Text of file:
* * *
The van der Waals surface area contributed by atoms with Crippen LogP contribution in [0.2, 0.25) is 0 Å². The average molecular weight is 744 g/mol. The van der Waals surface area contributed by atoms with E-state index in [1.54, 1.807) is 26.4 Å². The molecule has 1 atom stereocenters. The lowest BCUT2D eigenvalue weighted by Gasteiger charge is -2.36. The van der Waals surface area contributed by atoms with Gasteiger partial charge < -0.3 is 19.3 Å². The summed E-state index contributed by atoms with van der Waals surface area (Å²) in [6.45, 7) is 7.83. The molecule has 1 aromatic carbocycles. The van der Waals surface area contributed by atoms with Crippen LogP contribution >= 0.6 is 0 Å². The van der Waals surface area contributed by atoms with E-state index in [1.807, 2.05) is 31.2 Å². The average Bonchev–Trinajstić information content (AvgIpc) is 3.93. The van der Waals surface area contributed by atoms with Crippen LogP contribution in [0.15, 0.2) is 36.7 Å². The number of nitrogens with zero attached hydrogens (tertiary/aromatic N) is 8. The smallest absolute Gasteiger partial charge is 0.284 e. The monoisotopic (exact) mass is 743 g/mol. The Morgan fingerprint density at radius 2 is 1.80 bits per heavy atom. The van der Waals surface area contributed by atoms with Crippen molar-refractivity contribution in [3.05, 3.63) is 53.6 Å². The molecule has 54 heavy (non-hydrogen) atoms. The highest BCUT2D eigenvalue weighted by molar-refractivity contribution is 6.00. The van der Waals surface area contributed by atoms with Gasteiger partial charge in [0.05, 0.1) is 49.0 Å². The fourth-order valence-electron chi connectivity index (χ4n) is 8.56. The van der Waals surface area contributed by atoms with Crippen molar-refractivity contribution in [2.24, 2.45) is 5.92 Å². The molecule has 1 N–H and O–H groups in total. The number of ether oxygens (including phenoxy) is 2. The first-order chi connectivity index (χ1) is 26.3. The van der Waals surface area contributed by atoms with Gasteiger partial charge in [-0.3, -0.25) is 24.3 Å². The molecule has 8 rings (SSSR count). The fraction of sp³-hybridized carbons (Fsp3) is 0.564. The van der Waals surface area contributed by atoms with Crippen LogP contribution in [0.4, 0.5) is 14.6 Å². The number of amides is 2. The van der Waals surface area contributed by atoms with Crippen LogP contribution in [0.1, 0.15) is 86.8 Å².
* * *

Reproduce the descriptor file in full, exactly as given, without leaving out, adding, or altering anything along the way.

The van der Waals surface area contributed by atoms with Crippen LogP contribution in [0.2, 0.25) is 0 Å². The average molecular weight is 744 g/mol. The van der Waals surface area contributed by atoms with E-state index in [1.54, 1.807) is 26.4 Å². The molecule has 1 atom stereocenters. The lowest BCUT2D eigenvalue weighted by Gasteiger charge is -2.36. The van der Waals surface area contributed by atoms with Gasteiger partial charge < -0.3 is 19.3 Å². The summed E-state index contributed by atoms with van der Waals surface area (Å²) in [6.45, 7) is 7.83. The molecule has 1 aromatic carbocycles. The van der Waals surface area contributed by atoms with Crippen LogP contribution >= 0.6 is 0 Å². The van der Waals surface area contributed by atoms with E-state index in [1.807, 2.05) is 31.2 Å². The average Bonchev–Trinajstić information content (AvgIpc) is 3.93. The van der Waals surface area contributed by atoms with Crippen LogP contribution in [0.15, 0.2) is 36.7 Å². The number of nitrogens with zero attached hydrogens (tertiary/aromatic N) is 8. The smallest absolute Gasteiger partial charge is 0.284 e. The monoisotopic (exact) mass is 743 g/mol. The Morgan fingerprint density at radius 2 is 1.80 bits per heavy atom. The van der Waals surface area contributed by atoms with Crippen molar-refractivity contribution in [3.05, 3.63) is 53.6 Å². The molecule has 54 heavy (non-hydrogen) atoms. The highest BCUT2D eigenvalue weighted by molar-refractivity contribution is 6.00. The van der Waals surface area contributed by atoms with Gasteiger partial charge in [0.05, 0.1) is 49.0 Å². The fourth-order valence-electron chi connectivity index (χ4n) is 8.56. The van der Waals surface area contributed by atoms with Crippen molar-refractivity contribution in [2.24, 2.45) is 5.92 Å². The molecule has 1 N–H and O–H groups in total. The number of ether oxygens (including phenoxy) is 2. The first-order chi connectivity index (χ1) is 26.3. The van der Waals surface area contributed by atoms with Gasteiger partial charge in [-0.3, -0.25) is 24.3 Å². The molecule has 8 rings (SSSR count). The fraction of sp³-hybridized carbons (Fsp3) is 0.564. The van der Waals surface area contributed by atoms with Crippen LogP contribution in [0.4, 0.5) is 14.6 Å². The number of amides is 2. The van der Waals surface area contributed by atoms with Crippen LogP contribution in [0.1, 0.15) is 86.8 Å².